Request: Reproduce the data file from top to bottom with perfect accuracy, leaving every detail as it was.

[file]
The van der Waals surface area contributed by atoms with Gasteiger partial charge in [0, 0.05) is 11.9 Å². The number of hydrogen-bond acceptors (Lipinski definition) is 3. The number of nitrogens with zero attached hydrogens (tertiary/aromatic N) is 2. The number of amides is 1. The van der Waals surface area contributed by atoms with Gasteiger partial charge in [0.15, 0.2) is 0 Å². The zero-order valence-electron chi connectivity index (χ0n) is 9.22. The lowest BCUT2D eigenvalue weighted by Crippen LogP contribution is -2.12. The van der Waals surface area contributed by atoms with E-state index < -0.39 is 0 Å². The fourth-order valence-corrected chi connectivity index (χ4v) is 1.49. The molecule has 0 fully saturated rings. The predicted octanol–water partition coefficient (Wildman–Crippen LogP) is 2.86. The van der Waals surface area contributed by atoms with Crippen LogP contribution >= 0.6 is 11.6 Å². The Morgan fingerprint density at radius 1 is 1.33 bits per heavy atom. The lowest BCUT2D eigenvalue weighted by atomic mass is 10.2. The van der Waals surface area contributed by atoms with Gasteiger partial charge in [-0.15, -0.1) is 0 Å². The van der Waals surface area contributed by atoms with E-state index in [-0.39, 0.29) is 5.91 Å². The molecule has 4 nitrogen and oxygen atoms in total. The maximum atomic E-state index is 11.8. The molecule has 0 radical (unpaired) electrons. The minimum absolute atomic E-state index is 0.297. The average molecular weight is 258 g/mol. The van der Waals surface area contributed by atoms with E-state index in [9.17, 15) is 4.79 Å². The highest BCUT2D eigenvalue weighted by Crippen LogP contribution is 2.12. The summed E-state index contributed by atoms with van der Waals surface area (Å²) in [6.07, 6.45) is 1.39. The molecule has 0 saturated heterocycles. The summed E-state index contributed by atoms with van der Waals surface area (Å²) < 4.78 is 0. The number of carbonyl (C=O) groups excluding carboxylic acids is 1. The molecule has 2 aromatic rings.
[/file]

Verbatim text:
The van der Waals surface area contributed by atoms with Gasteiger partial charge in [0, 0.05) is 11.9 Å². The number of hydrogen-bond acceptors (Lipinski definition) is 3. The number of nitrogens with zero attached hydrogens (tertiary/aromatic N) is 2. The number of amides is 1. The van der Waals surface area contributed by atoms with Gasteiger partial charge in [0.15, 0.2) is 0 Å². The zero-order valence-electron chi connectivity index (χ0n) is 9.22. The lowest BCUT2D eigenvalue weighted by Crippen LogP contribution is -2.12. The van der Waals surface area contributed by atoms with E-state index < -0.39 is 0 Å². The fourth-order valence-corrected chi connectivity index (χ4v) is 1.49. The molecule has 0 fully saturated rings. The predicted octanol–water partition coefficient (Wildman–Crippen LogP) is 2.86. The van der Waals surface area contributed by atoms with Crippen LogP contribution >= 0.6 is 11.6 Å². The Morgan fingerprint density at radius 1 is 1.33 bits per heavy atom. The lowest BCUT2D eigenvalue weighted by atomic mass is 10.2. The van der Waals surface area contributed by atoms with Gasteiger partial charge in [-0.15, -0.1) is 0 Å². The van der Waals surface area contributed by atoms with E-state index in [-0.39, 0.29) is 5.91 Å². The molecule has 4 nitrogen and oxygen atoms in total. The maximum atomic E-state index is 11.8. The molecule has 0 radical (unpaired) electrons. The minimum absolute atomic E-state index is 0.297. The average molecular weight is 258 g/mol. The van der Waals surface area contributed by atoms with E-state index in [9.17, 15) is 4.79 Å². The highest BCUT2D eigenvalue weighted by Crippen LogP contribution is 2.12. The summed E-state index contributed by atoms with van der Waals surface area (Å²) in [6.07, 6.45) is 1.39. The molecule has 0 saturated heterocycles. The summed E-state index contributed by atoms with van der Waals surface area (Å²) < 4.78 is 0. The number of carbonyl (C=O) groups excluding carboxylic acids is 1. The molecule has 2 aromatic rings.